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From The Champaign Library

My budget is tight! My space is even tighter! And my love for comics continues! Watching episodes of Hoarders, as I’m also doing right now, freaks me out! The shocking physical conditions of hoarders’ homes is one huge factor. There’s also the emotional and psychological attitudes many hoarders exhibit. The shock hits home sometimes. The two homes my maternal grandparents owned in my lifetime were immaculate and somewhat spare, thanks to my grandma. In contrast, my grandpa bought up tools, good furniture, odds and ends, and bought buildings for his stuff after filling the shed. The buying drove her crazy.

And so it is with comics for me. I’m at the point now where something old has to go out to make room for something new, and it’s been difficult because it’s meant re-examining my relationship to things in general, but books specifically.

Galactus sees you!

Thankfully my library has great graphic novels, either in its own collection or through inter-library loans! Most recently I’ve borrowed Mysterius the Unfathomable, Kirby: King of Comics, and Walking Dead Compendium volume 1. Jeff Parker and Tom Fowler’s Mysterius is a cantankerous, somewhat egotistical sorcerer with a penchant for traveling by private rail car. Mysterius meets Ella, a young writer for an alt paper who’s come to cover a seance he’s conducting. After some subtle manipulation, she reluctantly joins the magician on a supernatural adventure. But the tone isn’t all doom and gloom here, thanks in part to Fowler’s art which is dynamic and animated and a great choice to bring the wacky hijinks to life. I’d consider picking up a one shot or another mini series, but who knows what might happen now that Wildstorm is shutting down. Actually, I think Mysterius could easily make the transition to cartoon and be at home for Cartoon Network’s Adult Swim.

It’s probably a bad idea to confess I’ve not had nearly the same level of appreciation for Jack Kirby’s work that other comics readers do. Who the heck doesn’t like Kirby, right! Neal Adams, Berni Wrightson, Curt Swan, John Buscema, Gene Colan, and Barry Windsor Smith had the strongest pull for me at the start of my comics love affair. Only within the past few years did my opinion begin to soften of the man alliteratively crowned King Kirby. On a different visit to the graphic novel section in my library, I came across Kirby: King of Comics and decided it was time to learn about the man and the artist.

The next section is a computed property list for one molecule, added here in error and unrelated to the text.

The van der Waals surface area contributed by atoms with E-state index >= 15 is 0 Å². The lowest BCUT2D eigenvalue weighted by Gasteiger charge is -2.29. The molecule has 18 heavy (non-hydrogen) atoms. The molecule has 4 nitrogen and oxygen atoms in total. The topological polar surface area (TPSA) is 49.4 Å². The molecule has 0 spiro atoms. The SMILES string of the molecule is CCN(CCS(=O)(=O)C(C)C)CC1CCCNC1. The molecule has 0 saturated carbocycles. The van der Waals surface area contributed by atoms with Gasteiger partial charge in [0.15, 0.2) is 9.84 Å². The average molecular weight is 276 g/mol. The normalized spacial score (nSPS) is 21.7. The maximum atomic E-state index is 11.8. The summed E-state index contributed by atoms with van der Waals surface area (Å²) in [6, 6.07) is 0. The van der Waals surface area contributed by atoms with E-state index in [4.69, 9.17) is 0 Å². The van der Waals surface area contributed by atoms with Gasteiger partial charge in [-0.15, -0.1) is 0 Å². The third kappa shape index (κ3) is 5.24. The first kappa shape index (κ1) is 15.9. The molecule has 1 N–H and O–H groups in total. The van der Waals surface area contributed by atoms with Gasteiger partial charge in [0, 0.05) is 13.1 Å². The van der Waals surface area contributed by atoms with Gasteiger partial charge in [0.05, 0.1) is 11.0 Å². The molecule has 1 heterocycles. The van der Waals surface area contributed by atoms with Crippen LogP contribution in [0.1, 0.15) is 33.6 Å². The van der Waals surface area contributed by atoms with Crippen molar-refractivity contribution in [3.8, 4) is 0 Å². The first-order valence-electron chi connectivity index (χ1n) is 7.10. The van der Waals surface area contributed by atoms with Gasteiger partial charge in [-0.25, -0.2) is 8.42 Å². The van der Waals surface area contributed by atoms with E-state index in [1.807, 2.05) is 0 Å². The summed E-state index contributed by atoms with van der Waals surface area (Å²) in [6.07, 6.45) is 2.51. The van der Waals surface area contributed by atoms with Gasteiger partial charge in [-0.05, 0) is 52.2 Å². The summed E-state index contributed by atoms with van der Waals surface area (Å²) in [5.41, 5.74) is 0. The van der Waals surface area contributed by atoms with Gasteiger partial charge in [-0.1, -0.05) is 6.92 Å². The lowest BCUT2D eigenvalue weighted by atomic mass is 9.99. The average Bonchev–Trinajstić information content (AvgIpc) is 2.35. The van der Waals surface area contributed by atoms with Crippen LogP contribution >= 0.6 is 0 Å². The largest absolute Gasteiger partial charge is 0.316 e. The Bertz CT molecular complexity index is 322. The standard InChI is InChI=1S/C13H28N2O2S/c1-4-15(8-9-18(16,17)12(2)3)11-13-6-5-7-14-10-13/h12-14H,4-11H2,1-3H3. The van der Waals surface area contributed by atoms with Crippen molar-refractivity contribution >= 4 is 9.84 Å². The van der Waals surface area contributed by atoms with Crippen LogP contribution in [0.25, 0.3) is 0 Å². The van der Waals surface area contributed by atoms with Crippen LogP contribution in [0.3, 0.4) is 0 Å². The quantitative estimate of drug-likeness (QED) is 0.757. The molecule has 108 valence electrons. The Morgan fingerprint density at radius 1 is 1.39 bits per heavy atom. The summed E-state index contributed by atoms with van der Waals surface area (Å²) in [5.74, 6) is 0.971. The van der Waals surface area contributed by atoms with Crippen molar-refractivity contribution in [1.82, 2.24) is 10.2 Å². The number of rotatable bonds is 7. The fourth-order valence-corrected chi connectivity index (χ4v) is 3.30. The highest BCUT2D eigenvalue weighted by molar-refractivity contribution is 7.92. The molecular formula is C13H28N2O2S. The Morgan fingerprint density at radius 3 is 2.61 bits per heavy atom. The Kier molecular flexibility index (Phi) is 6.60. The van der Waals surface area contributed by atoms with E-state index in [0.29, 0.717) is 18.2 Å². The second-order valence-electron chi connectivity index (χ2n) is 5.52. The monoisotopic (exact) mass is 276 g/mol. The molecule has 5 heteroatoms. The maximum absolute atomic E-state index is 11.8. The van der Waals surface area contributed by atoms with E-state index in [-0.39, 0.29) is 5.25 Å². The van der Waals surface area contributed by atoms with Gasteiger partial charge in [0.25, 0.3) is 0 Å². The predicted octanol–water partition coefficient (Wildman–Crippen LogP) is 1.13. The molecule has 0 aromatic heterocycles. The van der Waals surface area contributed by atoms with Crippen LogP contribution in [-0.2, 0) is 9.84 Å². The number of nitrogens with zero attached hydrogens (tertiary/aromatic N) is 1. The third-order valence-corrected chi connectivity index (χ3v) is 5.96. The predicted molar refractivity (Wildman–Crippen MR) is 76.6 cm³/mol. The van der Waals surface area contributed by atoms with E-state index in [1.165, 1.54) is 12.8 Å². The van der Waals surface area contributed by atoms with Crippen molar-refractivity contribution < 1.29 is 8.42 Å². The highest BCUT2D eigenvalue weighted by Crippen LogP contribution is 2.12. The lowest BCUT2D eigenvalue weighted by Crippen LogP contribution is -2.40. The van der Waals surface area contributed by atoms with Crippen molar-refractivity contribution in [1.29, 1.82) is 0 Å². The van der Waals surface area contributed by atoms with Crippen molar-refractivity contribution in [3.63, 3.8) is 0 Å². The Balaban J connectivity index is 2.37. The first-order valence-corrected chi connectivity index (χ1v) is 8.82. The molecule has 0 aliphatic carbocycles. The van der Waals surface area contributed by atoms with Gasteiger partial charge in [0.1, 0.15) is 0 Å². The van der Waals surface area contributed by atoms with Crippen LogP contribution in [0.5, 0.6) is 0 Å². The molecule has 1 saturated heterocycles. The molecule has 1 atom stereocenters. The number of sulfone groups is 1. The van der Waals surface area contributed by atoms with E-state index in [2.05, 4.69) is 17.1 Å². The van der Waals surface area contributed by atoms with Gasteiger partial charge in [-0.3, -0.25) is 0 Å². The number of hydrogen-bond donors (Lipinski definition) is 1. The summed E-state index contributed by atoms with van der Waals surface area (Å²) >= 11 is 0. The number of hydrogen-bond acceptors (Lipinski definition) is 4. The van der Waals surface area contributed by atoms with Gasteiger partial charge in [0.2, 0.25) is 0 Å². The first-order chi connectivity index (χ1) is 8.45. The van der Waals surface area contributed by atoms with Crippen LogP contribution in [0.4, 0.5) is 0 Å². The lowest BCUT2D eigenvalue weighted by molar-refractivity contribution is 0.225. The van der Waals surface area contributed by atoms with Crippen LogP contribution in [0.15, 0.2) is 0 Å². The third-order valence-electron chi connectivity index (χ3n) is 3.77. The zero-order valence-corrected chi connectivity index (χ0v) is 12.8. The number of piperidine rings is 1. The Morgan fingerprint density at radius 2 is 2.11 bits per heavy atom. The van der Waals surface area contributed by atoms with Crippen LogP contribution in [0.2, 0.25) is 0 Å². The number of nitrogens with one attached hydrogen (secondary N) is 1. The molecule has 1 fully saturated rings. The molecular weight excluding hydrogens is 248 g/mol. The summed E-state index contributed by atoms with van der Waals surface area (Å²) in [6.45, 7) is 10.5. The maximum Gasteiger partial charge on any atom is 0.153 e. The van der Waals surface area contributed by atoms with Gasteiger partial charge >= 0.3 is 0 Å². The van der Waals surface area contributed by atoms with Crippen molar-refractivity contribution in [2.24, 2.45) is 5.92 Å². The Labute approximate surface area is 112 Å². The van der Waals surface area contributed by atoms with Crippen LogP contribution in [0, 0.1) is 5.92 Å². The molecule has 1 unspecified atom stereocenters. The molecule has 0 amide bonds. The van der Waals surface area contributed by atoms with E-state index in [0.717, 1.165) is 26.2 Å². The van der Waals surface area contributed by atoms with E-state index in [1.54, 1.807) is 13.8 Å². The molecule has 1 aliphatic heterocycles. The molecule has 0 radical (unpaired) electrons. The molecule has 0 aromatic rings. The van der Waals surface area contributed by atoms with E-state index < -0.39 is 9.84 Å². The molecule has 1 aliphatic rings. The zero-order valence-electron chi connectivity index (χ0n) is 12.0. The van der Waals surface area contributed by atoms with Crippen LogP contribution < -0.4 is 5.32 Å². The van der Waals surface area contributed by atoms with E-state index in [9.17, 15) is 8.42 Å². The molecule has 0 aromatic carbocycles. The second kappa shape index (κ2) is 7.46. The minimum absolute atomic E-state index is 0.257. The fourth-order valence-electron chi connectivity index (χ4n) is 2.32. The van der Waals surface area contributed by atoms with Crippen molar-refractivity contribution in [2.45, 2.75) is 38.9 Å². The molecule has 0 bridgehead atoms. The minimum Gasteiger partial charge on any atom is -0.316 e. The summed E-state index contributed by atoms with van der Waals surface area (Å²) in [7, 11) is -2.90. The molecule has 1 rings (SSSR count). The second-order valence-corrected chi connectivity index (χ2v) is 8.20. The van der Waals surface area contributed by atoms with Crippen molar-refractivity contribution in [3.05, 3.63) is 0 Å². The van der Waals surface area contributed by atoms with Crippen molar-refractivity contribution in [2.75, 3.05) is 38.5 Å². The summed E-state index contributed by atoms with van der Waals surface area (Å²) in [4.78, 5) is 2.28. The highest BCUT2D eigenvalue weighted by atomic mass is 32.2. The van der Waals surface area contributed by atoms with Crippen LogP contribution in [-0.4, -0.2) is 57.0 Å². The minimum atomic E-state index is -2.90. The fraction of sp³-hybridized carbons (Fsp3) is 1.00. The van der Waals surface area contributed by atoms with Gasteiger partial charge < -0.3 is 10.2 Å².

Mark Evanier’s book on Kirby is oversized at 12 x 9 inches, making for really beautiful reproductions. It’s a fittingly big book coming in at three pounds and numbering 224 pages. Evanier presents a ton (okay, 3 pounds) of stories, anecdotes, and comics history, a lot of which was behind the scenes, in a clear and informative style. It’s a shame DC editors Jack Schiff and Mort Weisinger went out of their ways to mistreat Kirby. The artist might have stayed at DC instead of leaving the Challengers to pick up what work he could from Atlas until Martin Goodman gave Stan Lee the go ahead to try superheroes. From reading this book I came away with an appreciation for Kirby as a man and as a husband and father whose overwhelming need was to take care of his family.

You can't hide, puny human!

My last library read is The Walking Dead Compendium. I’ve heard nothing but positive comments about this series but ignored it because I assumed it dealt mainly with zombies and I had a low opinion of Robert Kirkman’s writing based on some of his Marvel Team-Up that I read. Unlike my other library finds, I had to request to borrow Walking. I took the 7 other requests ahead of mine as more indication that the story was better than average. Walking Dead is amazing! Sure, there are zombies, but they’re a plot device. Kirkman brings a small group of survivors to life with an intense focus on characterization and Charlie Adlard is great at conveying emotions in his art. Yes, there’s a ton of action! And there are terrible consequences! Things happen and they’re not undone! No, I won’t tell you anything to spoil you! But if you’re bored with the controlled and often convoluted status quo in superhero comics, you really should check Walking Dead out. The compendium volume collects 48 issues and so massive I was afraid the book might split in two. Of course Image has smaller trades and Amazon’s compendium listing lets you preview part of the book.

October 11, 2010
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